Although it did occur to me you might not have meant "lazy" by "unbudolike." Nonetheless, I would say accidents are one of the foremost teachers, so strictly speaking it seems like a good idea to "[Do things based on accidents happenning]." I agree it's a bad idea to allow yourself too much slack though.
I can see how "no tsuba" could be a good specific training method too, though. As you said, showing why the blades shouldn't slide unless you specifically want them to slide is pretty useful. If the practice isn't too forceful/vigorous it wouldn't hurt so much, but it would create a visceral connection when contact with the hand is made, which is I think, invaluable, if not entirely crucial, to the budo learning process.
I like your logic that accidents are a good teacher but the conclusion?
Not for me.Quite the opposite.
When you have an accident it is telling you something was out. No zanshin or no correct movement or no connection or.......
Now as you already know what they are then the accident tells you you were lazy. To think it's good to have more accidents?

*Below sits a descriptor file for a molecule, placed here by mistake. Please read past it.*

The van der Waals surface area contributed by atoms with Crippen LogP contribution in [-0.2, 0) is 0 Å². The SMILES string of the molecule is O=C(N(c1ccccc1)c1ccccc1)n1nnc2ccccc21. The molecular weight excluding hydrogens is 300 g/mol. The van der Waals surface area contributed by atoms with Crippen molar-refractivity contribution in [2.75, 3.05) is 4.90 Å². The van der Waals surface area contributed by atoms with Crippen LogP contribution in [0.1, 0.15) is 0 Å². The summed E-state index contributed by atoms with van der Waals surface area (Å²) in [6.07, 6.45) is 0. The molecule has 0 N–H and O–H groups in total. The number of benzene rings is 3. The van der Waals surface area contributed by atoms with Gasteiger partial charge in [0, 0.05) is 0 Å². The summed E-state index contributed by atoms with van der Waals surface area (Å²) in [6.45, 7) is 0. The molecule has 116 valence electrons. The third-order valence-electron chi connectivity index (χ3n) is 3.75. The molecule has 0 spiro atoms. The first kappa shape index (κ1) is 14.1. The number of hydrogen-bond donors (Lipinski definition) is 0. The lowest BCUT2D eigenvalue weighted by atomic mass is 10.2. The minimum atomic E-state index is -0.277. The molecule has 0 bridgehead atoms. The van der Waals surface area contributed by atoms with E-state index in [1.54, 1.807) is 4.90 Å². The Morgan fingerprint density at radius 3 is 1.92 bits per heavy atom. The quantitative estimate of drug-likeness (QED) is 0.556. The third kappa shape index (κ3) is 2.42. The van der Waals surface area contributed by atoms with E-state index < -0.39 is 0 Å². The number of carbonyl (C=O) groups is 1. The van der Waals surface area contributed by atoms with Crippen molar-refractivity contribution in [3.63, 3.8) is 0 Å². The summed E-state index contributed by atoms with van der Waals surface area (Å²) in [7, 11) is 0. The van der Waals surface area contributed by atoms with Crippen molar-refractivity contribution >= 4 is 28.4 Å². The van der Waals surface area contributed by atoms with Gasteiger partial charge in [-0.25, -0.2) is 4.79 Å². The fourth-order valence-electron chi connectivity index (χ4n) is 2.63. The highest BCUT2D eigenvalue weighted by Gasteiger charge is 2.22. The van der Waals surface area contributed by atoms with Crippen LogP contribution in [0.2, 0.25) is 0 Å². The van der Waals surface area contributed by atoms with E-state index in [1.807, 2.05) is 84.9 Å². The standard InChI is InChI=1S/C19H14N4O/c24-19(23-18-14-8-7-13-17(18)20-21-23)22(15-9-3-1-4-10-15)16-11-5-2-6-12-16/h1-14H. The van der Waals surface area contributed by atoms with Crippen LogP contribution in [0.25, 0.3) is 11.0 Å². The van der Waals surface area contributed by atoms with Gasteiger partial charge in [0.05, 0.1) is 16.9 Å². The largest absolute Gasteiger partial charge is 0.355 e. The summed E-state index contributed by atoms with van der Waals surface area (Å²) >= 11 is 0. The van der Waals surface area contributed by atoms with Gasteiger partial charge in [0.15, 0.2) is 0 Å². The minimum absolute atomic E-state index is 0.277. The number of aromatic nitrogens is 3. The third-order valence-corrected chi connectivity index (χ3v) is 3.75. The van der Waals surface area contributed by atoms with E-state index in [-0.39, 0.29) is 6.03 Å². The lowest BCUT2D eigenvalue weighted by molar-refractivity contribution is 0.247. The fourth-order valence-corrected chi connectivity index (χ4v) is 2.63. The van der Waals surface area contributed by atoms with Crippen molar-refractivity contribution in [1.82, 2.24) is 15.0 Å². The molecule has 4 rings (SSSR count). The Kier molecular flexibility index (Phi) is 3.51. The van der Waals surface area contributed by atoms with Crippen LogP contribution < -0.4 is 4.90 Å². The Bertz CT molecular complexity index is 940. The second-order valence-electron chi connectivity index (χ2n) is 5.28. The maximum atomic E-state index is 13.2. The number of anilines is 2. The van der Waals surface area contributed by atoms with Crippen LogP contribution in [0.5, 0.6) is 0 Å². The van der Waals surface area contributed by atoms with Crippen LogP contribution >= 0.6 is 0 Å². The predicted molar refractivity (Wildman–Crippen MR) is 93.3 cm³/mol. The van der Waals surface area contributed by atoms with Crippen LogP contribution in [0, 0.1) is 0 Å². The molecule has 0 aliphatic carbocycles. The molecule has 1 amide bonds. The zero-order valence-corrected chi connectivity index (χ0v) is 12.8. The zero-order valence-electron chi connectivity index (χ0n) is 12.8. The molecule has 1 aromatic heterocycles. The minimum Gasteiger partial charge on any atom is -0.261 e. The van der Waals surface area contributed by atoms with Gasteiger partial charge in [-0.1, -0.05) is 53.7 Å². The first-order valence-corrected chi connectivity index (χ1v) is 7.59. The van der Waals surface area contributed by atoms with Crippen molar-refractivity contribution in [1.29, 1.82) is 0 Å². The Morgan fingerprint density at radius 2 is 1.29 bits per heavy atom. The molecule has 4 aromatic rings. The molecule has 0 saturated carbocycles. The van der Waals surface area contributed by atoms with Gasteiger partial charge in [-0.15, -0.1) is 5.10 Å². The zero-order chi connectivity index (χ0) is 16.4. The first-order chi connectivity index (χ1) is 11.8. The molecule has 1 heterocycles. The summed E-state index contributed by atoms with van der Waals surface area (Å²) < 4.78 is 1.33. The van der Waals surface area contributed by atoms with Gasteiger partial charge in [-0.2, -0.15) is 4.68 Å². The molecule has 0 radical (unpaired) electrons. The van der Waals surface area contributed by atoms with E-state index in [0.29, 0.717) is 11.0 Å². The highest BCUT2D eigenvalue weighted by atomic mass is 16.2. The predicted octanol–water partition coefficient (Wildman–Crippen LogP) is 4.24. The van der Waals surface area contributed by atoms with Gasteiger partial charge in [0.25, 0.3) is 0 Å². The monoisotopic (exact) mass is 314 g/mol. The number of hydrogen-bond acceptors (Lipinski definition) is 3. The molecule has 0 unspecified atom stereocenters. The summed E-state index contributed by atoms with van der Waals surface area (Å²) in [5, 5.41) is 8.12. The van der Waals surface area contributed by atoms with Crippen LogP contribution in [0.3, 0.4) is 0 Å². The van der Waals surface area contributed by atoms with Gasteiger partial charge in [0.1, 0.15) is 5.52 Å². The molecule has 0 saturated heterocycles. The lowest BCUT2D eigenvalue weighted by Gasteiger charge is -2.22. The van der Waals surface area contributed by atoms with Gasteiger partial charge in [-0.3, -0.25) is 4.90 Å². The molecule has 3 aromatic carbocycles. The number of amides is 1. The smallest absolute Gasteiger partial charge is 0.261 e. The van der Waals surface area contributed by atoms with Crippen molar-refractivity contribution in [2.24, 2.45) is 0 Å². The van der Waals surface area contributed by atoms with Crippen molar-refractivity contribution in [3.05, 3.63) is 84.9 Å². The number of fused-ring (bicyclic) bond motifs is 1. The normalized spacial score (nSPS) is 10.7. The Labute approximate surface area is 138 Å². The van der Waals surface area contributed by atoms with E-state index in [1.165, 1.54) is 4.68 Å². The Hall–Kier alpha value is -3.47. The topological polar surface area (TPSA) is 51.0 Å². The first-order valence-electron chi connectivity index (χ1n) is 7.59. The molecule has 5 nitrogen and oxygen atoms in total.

Many places have many accidents and call it real tough training. Lazy. Ill disciplined.
The other point I made earlier is that good control of the 'blade' is primary. To move it fast and stop it at will is primary. Not secondary, not well sometimes, not yeah but when, always.
The first lesson to learn and admit is that when you make a mistake, when you hurt someone 'by accident' you were lazy in one way or another.
I choose this terminology to do with the bokken or any dangerous weapon because from my point of view that is the attitude necessary for you to have with both self and partner with such things if you really want to learn self discipline and self control. Depend on nothing except your ability. Blame nothing except youself.
If you use tsuba fine but everytime yours gets hit then it isn't lucky it's bad movement. If you acknowledge this to yourself then it's all good and you can carry on using tsuba. If you don't look at it that way then you are either unaware that you should or not disciplined enough. Lazy.
Such is my view and such is my view on people who have used tsuba for a while but never questioned it or looked at it in the way I describe above.
The tone of this post Matthew is merely a reflection of the discipline I insist on and not directed at your response or you.
By the way, in your nice safe neighbourhood do you therefore leave your doors open, keys in the car, notes on your front door of your whereabouts? Do you DEPEND on that safe neighbourhood?
No of course you don't and that's my point. If you did what would you call yourself?
Anyway, enough on this topic from me. I'll put my sword away now.